Jesus loved His hearers, even the unbelievers (Matthew 5:44). But what’s loving in teaching that compels one either to wrestle with comprehending or shallowly miss the point entirely? For believers, making things “too easy” fosters spiritual laziness; having to work a bit promotes maturity. As well, “the parables of Jesus were … [also] a way of presenting God’s message so … the hardened would merely hear a story without heaping up additional condemnation for rejecting God’s Word. … Parables are an example of God’s mercy towards the hardened.” (Guzik)
Jesus’ parables provided an engaging “spiritual workout” for believers while giving a merciful truth opportunity for unbelievers. Jesus Christ used them to teach on God’s kingdom without “casting pearls before swine.” (Matthew 7:6)
What were some of the practical reasons for Jesus teaching via parables? Why were the parables like mini “mystery novels”—what was the purpose behind this?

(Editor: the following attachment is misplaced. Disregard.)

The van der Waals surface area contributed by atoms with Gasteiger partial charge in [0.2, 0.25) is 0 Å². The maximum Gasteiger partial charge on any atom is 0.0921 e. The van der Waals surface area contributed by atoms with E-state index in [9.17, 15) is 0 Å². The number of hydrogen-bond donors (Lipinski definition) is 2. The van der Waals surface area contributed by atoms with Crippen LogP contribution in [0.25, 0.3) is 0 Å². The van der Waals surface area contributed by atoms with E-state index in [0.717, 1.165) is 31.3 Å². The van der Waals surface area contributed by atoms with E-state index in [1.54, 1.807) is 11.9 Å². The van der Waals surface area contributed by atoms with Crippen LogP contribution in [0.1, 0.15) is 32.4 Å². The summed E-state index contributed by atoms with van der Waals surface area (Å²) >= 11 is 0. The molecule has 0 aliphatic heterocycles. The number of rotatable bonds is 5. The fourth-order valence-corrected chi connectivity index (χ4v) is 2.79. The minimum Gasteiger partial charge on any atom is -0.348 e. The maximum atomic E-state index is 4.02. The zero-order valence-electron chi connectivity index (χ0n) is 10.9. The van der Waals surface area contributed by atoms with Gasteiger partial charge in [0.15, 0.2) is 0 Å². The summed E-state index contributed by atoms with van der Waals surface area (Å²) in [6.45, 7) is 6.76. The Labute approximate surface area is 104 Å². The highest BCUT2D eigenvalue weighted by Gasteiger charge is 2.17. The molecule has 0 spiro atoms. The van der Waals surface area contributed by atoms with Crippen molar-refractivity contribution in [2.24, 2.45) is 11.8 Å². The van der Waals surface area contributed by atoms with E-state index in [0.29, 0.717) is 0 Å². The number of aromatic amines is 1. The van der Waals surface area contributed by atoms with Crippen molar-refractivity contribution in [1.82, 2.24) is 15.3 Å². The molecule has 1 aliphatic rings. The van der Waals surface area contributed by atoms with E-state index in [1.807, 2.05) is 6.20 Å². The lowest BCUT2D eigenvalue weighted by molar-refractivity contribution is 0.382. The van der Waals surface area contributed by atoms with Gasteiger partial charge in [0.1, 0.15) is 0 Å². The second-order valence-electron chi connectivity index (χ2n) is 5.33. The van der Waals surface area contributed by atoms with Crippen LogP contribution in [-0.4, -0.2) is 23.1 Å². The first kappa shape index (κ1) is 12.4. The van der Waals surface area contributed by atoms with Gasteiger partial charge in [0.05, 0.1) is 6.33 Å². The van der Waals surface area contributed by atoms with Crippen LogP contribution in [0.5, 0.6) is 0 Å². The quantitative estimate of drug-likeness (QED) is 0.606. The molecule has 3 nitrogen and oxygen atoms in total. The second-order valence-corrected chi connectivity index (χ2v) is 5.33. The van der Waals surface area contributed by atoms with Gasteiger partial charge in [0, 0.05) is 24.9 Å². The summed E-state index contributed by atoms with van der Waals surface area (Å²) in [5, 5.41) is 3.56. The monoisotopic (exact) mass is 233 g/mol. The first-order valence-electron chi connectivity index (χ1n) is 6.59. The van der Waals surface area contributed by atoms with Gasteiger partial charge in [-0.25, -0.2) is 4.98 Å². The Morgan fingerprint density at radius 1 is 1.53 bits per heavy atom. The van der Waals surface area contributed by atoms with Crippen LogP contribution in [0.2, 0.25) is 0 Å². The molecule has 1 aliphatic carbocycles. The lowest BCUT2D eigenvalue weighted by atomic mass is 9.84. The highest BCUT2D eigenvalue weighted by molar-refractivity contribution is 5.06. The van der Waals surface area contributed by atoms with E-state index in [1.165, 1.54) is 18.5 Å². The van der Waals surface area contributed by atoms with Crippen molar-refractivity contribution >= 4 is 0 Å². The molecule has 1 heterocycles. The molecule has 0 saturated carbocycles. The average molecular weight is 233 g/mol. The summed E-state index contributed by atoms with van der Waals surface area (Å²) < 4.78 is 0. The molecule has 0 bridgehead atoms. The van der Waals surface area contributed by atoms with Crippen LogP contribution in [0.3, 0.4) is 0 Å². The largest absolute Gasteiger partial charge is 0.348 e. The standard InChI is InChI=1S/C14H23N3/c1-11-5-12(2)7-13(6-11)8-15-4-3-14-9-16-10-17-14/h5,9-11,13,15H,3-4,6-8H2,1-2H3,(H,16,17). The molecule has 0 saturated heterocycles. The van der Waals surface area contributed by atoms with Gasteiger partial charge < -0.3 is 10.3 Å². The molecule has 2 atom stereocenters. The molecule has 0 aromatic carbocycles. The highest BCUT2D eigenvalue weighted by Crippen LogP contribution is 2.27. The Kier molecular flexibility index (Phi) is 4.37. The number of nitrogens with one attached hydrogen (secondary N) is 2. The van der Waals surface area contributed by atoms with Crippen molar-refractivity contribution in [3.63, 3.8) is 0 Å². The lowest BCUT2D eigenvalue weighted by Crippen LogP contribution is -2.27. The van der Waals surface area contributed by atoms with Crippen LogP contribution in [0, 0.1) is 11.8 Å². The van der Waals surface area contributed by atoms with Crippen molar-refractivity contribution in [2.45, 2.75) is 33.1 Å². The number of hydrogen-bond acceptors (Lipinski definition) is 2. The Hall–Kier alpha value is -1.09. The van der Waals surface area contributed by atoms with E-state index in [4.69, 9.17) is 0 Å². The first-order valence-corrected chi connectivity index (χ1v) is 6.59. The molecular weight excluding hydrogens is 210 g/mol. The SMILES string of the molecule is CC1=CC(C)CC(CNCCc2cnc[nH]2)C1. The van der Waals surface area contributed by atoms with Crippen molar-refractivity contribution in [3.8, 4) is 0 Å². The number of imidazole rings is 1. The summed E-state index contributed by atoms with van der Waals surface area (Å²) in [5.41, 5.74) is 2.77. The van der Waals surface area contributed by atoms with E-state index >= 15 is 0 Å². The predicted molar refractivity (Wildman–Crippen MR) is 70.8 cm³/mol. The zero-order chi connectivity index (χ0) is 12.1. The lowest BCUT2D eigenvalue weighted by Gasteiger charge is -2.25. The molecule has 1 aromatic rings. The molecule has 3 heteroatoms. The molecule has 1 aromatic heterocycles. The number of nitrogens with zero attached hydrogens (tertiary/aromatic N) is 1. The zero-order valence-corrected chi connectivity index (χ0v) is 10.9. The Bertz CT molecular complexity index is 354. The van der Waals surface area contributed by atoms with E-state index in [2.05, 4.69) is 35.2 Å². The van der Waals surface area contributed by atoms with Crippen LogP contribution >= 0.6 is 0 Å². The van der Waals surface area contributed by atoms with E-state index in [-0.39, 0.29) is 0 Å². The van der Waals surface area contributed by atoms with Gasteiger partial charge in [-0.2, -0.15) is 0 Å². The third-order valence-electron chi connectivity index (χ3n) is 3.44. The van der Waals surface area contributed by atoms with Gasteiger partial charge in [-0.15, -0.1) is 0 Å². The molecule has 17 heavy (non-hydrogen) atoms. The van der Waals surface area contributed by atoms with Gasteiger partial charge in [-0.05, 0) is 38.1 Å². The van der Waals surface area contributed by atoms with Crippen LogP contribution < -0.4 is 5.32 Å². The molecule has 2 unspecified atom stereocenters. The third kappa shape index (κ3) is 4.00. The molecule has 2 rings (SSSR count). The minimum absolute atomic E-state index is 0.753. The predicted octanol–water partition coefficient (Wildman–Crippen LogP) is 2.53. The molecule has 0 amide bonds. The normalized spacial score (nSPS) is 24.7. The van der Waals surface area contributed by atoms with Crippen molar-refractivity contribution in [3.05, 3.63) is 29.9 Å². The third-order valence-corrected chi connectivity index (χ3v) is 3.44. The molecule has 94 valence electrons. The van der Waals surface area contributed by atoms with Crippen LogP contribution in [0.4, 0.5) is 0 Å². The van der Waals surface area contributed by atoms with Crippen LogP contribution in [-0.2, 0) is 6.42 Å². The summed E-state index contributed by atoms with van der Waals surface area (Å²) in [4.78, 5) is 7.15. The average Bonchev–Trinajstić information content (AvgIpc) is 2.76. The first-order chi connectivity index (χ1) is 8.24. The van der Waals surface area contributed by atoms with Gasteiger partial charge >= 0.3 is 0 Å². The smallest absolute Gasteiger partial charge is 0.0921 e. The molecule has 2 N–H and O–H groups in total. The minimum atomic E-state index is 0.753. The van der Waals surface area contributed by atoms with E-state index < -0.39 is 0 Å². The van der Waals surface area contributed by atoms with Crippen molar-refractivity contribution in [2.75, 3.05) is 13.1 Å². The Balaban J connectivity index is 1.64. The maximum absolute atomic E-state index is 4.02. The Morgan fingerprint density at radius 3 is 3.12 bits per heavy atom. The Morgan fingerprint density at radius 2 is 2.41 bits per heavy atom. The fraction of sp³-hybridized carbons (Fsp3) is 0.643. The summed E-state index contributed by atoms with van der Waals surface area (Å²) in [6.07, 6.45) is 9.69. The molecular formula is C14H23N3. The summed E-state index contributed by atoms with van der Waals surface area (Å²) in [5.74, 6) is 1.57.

Pray for our country and its leaders—for faithfulness and godliness—during the challenging times we face. Ask God to usher in revival in our own hearts, our community, and the US itself.
Matthew 13:3-8; Luke 19:1-6; John 4:5-9
Why did Jesus utilize the seed-sower illustration in this parable? Ancient Israel was a farming society; thus, a planting story would be highly relatable. Israel had been scripturally characterized as an “olive tree” (i.e., Jeremiah 11:16) and a “vineyard” (i.e., Isaiah 5:7), so such illustrations would engage the ancient Jews. Many among Jesus’ hearers would rightly interpret this illustration (“He’s talking about us!”) and connect accordingly.